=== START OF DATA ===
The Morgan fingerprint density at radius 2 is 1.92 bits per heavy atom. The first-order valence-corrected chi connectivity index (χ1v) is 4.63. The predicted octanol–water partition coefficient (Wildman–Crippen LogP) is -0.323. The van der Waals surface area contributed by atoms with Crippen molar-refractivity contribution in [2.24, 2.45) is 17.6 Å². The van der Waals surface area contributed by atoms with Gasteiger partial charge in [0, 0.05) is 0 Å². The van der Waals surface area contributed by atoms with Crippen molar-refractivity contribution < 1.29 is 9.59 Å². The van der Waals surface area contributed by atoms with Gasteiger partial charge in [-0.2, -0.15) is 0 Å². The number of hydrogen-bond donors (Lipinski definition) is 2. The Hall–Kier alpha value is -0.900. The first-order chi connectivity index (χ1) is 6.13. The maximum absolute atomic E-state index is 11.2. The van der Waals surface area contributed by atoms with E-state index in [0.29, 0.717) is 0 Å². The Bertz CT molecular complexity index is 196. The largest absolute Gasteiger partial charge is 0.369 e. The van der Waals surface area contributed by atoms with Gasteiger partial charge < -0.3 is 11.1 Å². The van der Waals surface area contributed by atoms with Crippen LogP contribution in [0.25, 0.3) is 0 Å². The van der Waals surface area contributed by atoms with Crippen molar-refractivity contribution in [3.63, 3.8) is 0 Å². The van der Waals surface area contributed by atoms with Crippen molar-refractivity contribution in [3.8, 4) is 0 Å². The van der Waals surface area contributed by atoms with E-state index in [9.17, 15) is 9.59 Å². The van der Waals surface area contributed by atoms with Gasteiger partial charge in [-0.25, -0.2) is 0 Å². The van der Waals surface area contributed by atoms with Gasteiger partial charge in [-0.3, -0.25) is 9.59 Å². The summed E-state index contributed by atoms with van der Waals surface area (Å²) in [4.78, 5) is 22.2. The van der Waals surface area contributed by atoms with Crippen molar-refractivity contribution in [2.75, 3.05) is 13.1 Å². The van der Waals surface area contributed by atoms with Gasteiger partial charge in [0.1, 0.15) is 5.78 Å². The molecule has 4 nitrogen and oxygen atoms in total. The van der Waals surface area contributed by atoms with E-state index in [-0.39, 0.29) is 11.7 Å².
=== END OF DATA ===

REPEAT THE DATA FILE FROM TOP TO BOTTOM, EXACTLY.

The Morgan fingerprint density at radius 2 is 1.92 bits per heavy atom. The first-order valence-corrected chi connectivity index (χ1v) is 4.63. The predicted octanol–water partition coefficient (Wildman–Crippen LogP) is -0.323. The van der Waals surface area contributed by atoms with Crippen molar-refractivity contribution in [2.24, 2.45) is 17.6 Å². The van der Waals surface area contributed by atoms with Gasteiger partial charge in [0, 0.05) is 0 Å². The van der Waals surface area contributed by atoms with Crippen molar-refractivity contribution < 1.29 is 9.59 Å². The van der Waals surface area contributed by atoms with Gasteiger partial charge in [-0.2, -0.15) is 0 Å². The number of hydrogen-bond donors (Lipinski definition) is 2. The Hall–Kier alpha value is -0.900. The first-order chi connectivity index (χ1) is 6.13. The maximum absolute atomic E-state index is 11.2. The van der Waals surface area contributed by atoms with E-state index in [0.29, 0.717) is 0 Å². The Bertz CT molecular complexity index is 196. The largest absolute Gasteiger partial charge is 0.369 e. The van der Waals surface area contributed by atoms with Gasteiger partial charge < -0.3 is 11.1 Å². The van der Waals surface area contributed by atoms with Crippen LogP contribution in [0.25, 0.3) is 0 Å². The van der Waals surface area contributed by atoms with Crippen molar-refractivity contribution in [3.63, 3.8) is 0 Å². The van der Waals surface area contributed by atoms with Crippen molar-refractivity contribution in [3.8, 4) is 0 Å². The van der Waals surface area contributed by atoms with E-state index in [9.17, 15) is 9.59 Å². The van der Waals surface area contributed by atoms with Gasteiger partial charge in [-0.25, -0.2) is 0 Å². The van der Waals surface area contributed by atoms with Gasteiger partial charge in [-0.3, -0.25) is 9.59 Å². The summed E-state index contributed by atoms with van der Waals surface area (Å²) in [4.78, 5) is 22.2. The van der Waals surface area contributed by atoms with Crippen molar-refractivity contribution in [2.75, 3.05) is 13.1 Å². The van der Waals surface area contributed by atoms with Gasteiger partial charge in [0.1, 0.15) is 5.78 Å². The molecule has 4 nitrogen and oxygen atoms in total. The van der Waals surface area contributed by atoms with E-state index in [-0.39, 0.29) is 11.7 Å².